The mainstream motherboard market is still predominantly focused on gamers and gaming features. From the useful to the inane, saying a device is 'gaming' is clearly bringing in the sales, and it becomes an all out marketing war. Each company is clearly trying to build a gaming brand beyond the company name, even if it means always being confused at how to pronounce it (Ay-orus, or Or-us?). Nonetheless, it is clear that each motherboard company is piling on the R&D dollars, as well as the design dollars, to ensure that it can convince users to part with some hard earned money in their next build. GIGABYTE's latest attempt is the Z390 Aorus Master, a motherboard that on paper sets its sights on features, aesthetics, and capability.

Recommended Reading on Intel Z390/Z370
Core i9-9900K Review Z370 Motherboard Overview Z390 Motherboard
Overview
MSI MEG Z390 ACE Review
Core i7-8700K Review ASUS ROG Strix Z370-F Review ASRock Z370
Gaming-ITX
GIGABYTE B360
Gaming 3 Review

The GIGABYTE Z390 Aorus Master Overview

The GIGABYTE Z390 Aorus Master looks to offer one of the most comprehensive blends of features, aesthetics and highly competitive controller set in its price bracket. The GIGABYTE Z390 Aorus Master advertises a strong 12-phase power delivery for enthusiasts and overclockers, a Realtek ALC1220-VB HD audio codec with an ESS Sabre 9118 DAC to assist and an Intel 9560 802.11ac Wi-Fi adapter.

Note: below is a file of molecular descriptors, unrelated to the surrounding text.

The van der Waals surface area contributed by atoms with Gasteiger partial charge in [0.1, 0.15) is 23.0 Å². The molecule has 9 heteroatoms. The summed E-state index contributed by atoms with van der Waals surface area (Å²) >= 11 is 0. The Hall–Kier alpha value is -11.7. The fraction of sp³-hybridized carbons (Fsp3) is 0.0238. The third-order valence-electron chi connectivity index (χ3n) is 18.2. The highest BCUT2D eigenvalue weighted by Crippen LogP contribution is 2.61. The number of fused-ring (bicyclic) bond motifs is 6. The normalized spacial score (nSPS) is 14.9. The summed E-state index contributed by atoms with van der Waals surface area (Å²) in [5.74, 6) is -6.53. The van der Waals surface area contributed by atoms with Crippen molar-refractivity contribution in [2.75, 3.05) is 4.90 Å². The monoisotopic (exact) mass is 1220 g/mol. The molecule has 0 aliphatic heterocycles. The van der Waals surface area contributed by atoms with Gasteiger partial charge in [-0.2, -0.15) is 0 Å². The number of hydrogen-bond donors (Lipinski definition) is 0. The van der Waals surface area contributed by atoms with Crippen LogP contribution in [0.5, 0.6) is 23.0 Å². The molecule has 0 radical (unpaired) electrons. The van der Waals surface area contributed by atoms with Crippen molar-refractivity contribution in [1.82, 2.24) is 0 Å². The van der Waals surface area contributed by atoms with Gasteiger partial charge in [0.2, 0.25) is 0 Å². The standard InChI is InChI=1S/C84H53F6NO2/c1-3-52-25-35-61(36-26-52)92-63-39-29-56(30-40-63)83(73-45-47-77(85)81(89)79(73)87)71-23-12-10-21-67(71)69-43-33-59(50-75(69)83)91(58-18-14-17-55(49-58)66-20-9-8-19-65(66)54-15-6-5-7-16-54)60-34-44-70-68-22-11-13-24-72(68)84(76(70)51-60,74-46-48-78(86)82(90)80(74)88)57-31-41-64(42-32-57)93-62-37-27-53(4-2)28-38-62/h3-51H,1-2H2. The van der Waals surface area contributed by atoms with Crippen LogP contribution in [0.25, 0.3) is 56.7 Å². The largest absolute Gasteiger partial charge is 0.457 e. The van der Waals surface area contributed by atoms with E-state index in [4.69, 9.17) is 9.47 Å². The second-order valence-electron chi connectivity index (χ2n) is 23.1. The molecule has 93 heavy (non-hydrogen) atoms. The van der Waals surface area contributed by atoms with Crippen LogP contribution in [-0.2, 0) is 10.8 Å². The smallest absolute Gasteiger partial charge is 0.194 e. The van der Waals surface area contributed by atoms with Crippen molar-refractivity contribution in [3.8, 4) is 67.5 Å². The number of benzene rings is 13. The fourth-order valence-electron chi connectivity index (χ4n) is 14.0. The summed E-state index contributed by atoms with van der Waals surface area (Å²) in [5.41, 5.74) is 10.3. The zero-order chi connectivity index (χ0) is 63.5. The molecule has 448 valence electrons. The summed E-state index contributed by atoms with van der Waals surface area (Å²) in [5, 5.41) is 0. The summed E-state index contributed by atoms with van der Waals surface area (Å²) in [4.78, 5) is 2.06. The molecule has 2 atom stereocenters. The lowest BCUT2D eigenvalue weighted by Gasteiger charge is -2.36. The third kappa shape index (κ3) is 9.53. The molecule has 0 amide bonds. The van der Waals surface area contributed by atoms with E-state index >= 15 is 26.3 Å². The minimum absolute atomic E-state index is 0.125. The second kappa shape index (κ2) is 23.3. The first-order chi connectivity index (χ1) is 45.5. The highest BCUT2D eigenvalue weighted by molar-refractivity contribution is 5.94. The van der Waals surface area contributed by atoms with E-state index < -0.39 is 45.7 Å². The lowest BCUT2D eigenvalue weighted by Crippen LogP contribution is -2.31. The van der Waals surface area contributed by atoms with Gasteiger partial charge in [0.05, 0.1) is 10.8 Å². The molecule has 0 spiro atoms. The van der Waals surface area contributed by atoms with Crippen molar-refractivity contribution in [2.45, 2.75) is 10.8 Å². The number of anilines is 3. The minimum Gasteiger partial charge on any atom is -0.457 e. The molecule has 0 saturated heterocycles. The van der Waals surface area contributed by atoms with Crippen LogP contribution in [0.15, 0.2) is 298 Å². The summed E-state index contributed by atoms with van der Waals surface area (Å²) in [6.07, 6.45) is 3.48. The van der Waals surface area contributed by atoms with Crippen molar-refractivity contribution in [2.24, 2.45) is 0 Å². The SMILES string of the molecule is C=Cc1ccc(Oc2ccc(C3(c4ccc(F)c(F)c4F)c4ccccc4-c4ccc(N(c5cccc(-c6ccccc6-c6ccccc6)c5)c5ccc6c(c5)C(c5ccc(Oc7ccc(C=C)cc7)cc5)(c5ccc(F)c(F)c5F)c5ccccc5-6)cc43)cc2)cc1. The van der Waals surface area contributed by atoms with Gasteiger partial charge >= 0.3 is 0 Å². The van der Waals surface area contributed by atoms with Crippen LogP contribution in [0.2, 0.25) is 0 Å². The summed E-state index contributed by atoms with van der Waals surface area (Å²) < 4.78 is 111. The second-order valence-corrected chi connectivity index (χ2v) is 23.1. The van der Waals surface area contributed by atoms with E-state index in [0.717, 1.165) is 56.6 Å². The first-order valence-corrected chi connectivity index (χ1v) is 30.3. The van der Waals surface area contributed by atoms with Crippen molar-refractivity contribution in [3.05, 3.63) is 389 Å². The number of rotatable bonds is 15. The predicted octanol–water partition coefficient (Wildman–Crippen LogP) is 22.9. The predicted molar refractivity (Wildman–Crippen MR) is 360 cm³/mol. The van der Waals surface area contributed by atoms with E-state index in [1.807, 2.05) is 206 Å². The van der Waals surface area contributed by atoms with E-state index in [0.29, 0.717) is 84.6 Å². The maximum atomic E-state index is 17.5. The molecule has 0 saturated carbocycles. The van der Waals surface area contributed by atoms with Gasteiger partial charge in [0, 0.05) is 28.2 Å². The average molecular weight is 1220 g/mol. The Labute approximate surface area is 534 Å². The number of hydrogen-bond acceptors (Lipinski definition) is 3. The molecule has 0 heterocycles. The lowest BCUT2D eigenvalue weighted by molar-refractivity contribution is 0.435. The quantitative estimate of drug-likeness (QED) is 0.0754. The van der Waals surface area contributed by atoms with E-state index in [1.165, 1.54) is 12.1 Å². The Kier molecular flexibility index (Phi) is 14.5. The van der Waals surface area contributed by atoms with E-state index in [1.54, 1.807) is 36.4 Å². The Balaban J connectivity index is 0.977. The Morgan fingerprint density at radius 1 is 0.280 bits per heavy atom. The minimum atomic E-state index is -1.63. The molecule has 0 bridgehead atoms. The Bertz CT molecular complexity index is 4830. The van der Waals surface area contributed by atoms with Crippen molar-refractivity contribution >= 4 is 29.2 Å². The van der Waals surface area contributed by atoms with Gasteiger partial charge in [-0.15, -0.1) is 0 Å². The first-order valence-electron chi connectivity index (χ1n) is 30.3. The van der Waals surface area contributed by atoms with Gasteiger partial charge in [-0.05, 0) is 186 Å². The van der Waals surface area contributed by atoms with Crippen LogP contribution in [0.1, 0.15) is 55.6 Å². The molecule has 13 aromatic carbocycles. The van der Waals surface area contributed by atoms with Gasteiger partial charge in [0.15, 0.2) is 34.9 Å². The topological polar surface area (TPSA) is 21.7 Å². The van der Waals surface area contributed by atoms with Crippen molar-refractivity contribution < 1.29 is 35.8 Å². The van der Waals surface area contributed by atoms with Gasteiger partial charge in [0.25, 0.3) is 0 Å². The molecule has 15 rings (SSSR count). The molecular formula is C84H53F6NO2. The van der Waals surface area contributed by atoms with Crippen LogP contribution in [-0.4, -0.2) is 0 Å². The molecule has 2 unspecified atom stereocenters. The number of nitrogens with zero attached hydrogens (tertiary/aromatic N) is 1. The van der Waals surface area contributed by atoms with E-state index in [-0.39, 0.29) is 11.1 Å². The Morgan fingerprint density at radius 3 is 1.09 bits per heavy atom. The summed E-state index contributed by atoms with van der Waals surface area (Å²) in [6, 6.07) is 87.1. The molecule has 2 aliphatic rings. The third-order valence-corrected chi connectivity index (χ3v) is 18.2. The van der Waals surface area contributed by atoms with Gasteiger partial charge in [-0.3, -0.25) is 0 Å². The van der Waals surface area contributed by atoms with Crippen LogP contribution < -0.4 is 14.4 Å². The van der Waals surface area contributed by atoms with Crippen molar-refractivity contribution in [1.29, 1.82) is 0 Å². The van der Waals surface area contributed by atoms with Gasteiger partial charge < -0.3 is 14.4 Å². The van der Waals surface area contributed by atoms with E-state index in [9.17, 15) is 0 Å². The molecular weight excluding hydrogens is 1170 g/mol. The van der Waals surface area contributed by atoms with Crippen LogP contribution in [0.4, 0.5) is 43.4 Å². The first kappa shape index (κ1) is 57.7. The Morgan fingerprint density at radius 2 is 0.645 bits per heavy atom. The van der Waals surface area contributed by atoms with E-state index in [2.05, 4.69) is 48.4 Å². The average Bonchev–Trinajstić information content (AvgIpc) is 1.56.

The GIGABYTE Z390 Aorus Master is a full-sized ATX motherboard and is advertised to have a large 12-phase power delivery. The board has a trio of PCIe 3.0 full-length slots with the top two slots operating at x16/x0 and x8/x8 from the CPU and the third slot wired directly to the Z390 chipset which runs at x4; all three full-length slots feature metal slot reinforcement and offers support for three-way CrossFire and two-way SLI multi-graphics configurations. In addition to this is are three PCIe 3.0 x1 slots which sit above each full-length slot. Along the bottom side of the motherboard is an LED debug and the Z390 Aorus Master benefits from dual BIOS with the selector switches located along the bottom full-length PCIe slot.

Design wise the Z390 Aorus Master looks rather familiar and resembles the previous Z370 Gaming 7 which this model directly replaces. The most notable aspect is the steel PCB brace on the rear of the board which is also present on its much more expensive Z390 Aorus Xtreme boards. The GIGABYTE Z390 Aorus Master also has a full rear IO cover which extends across the power delivery with an L shaped heat sink. Another useful element to the rear panel comes from a pre-installed rear IO shield. Style wise the board offers multi-zone integrated RGB LEDs into the rear panel cover, the chipset heatsink and across the cover which sits across over audio PCB section with further room for expansion due to headers, including two for addressable RGB. Touching more on the rear panel, the Z390 Aorus Master is using three USB 3.1 G2 Type-A ports and a single USB 3.1 G2 Type-C port. In addition to this is two USB 3.1 G1 Type-A ports with GIGABYTE's DAC-UP audio technology and is rounded off with four USB 2.0 ports.